Adopt means of communication: You need a way of reaching everyone in your group in order to coordinate actions. This can be a Facebook group, a Google group, a Slack team &#8212; whatever people are most comfortable with. It may be wise to consider secure or encrypted platforms such as Signal and WhatsApp.

Expand! Enlist your members to recruit across their networks. Ask every member to send out the same outreach emails/posts that you did.

Recruit people for your email list &#8212; 100 or 200 isn't unreasonable.

We strongly recommend making a conscious effort to diversify your group and particularly to center around and defer to communities of people who are most directly affected by the Trump administration's racism, xenophobia, transphobia, homophobia, and antipathy towards the poor. This could include both reaching out through your own networks and forming relationships with community groups that are already working on protecting the rights of marginalized groups.
 

NandoGip

Member
Apr 21, 2013
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525
Someone needs to condense this into an easy to read/share format. An image of a list. Then we need to send this to the most popular social media accounts to reshare it and get the word spread. People need to be aware of what they can do.

Facebook, IG, Twitter, Tumblr. They have incredible reach. The GOP abuses social media with personalities like Tommy Lahren ( I refuse to spell her name correctly), we need to use their tactics for our cause.
 

Izayoi

Banned
Jul 25, 2010
18,053
1
0
Beyond Twitter, I don't personally know of any. Social media and digital connection are some of the most powerful current tools for setting up things like this. Going sites like Meetup , you'll usually find local activist groups that already have set calendar schedules for their next march/protest/sit in etc. In meatspace, you might find bulletin boards at Town Hall or the Library where activist might set posters for their next activity.


They're really just being organized by people who just take it upon themselves to set up Facebook or Meetup groups that try and gather as many people from their own circle and beyond to develop a united front for their activism. They're really not special in any way that any other citizen is.

The Indivisible Guide has a section on this in particular:
Brilliant, thanks again.

My wife and I are looking to get really involved on a local level, so this helps.
 

Pau

Member
May 3, 2010
11,696
0
0
It's suggested to call the 2 senators + 1 congressperson once a week and keeping the call short ~30 seconds to under 2 minutes but firmly descriptive about a single issue and what it means to you. Hopefully, at least it's reccommended that you plan it out before:



So a plan would be: One week, decide what subject you want to focus on for that week, write out an under 2 minute message about what you'd like to say, contact your senators and your congressperson within that week, and repeat next week with the next issue that's important to you and possibly cycle each month.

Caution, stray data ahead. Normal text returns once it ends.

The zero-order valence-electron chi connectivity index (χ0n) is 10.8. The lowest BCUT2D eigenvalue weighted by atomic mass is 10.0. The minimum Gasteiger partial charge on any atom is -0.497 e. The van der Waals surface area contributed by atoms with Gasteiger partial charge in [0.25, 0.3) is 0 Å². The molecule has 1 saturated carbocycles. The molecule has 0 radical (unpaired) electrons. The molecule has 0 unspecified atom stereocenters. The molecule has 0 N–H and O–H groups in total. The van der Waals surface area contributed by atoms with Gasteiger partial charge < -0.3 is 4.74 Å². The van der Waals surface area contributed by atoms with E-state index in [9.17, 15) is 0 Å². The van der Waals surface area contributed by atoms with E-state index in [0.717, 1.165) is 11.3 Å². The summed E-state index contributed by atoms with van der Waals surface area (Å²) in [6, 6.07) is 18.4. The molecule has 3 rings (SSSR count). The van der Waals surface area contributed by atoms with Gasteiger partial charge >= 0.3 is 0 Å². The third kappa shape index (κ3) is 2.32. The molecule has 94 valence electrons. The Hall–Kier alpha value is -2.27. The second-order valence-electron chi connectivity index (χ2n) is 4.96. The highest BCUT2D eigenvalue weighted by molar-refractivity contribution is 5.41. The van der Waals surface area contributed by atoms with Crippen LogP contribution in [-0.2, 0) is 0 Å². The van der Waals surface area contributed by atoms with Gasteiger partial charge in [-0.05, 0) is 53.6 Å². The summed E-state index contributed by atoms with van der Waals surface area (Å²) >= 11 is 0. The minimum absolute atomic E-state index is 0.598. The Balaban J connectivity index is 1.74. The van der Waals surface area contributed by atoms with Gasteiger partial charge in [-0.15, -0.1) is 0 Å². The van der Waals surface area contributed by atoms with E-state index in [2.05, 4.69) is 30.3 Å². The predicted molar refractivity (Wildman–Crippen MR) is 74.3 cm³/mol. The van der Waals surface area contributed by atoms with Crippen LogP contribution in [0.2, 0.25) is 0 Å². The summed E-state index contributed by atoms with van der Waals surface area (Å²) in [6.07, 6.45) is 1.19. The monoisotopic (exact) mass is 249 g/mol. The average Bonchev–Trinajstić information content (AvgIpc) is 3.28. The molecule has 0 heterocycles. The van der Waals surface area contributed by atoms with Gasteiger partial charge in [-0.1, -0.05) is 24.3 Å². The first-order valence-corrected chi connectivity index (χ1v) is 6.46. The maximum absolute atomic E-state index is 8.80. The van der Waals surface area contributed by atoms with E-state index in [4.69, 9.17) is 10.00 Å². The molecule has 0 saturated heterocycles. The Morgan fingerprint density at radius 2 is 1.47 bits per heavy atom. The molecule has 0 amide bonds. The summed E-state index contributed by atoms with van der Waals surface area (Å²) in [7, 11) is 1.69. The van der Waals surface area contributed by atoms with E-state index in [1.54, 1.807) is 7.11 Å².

Thank you for the extra info. Sounds very doable.

Edit: Called all three of my representatives. Only one had an option to leave voice mail but better than nothing I suppose!
 

Fisty

Member
Jun 26, 2014
7,431
5
340
I'm about ready to get radicalized

So tired of this system.

Used to think "your vote is your voice"... what a crock of shit
 

UberTag

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Feb 17, 2011
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Great post summarizing the plethora of ways folks can stand up and resist, EdibleKnife.
I would almost argue it should be stickied as a constant reminder as we wind up buried in the daily onslaught of bad news Trump threads.
 

muu

Member
Mar 20, 2011
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what'd be a good place for k-12 education beyond volunteering for local schools? that's my #1 priority at this point.
 

EdibleKnife

Member
Oct 22, 2013
9,426
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0
Texas
what'd be a good place for k-12 education beyond volunteering for local schools? that's my #1 priority at this point.

If you're already involved in some fashion with the school, there's always the library. Hold a speech or teaching lessons in one of their conference rooms and invite the school teachers, parents and obviously their kids.

There are multiple children's books about activism:
Mashable
Nerdy Book Club

Also there are lesson plans and other resources for teaching various issues and how they and their families can become involved:
Freechild Project
NYT
Global Fund For Children
GenerationOn
Edutopia

And if you want the kids to be involved in the actual footwork after finding a cause they're interested in there are sites for that too:
DoSomething
VolunteerMatch
 
May 6, 2014
5,438
0
375
Today I registered to volunteer for my local Democratic Party. I knocked on some doors back around the 2006 midterms when I was still in high school, but life and general apathy stopped me from getting involved ever since. But now I feel like I have to do something. I think every single one of us deserves a little bit of blame for not doing more to stop this.

I mentioned the 2006 midterms, and as it happens the Democrats made big gains that year, in part because of Howard Dean's efforts in mobilizing volunteers. Stuff like this makes a difference.
 

EdibleKnife

Member
Oct 22, 2013
9,426
0
0
Texas
Gooster in their own thread spread another new tool called 5calls:

I posted this in the thread concerning this immigration ban/detention going on right now, but oftentimes folks wonder what they could do to make sure their voices are heard if they can't protest but feel simply re-tweeting and posting on Facebook isn't enough.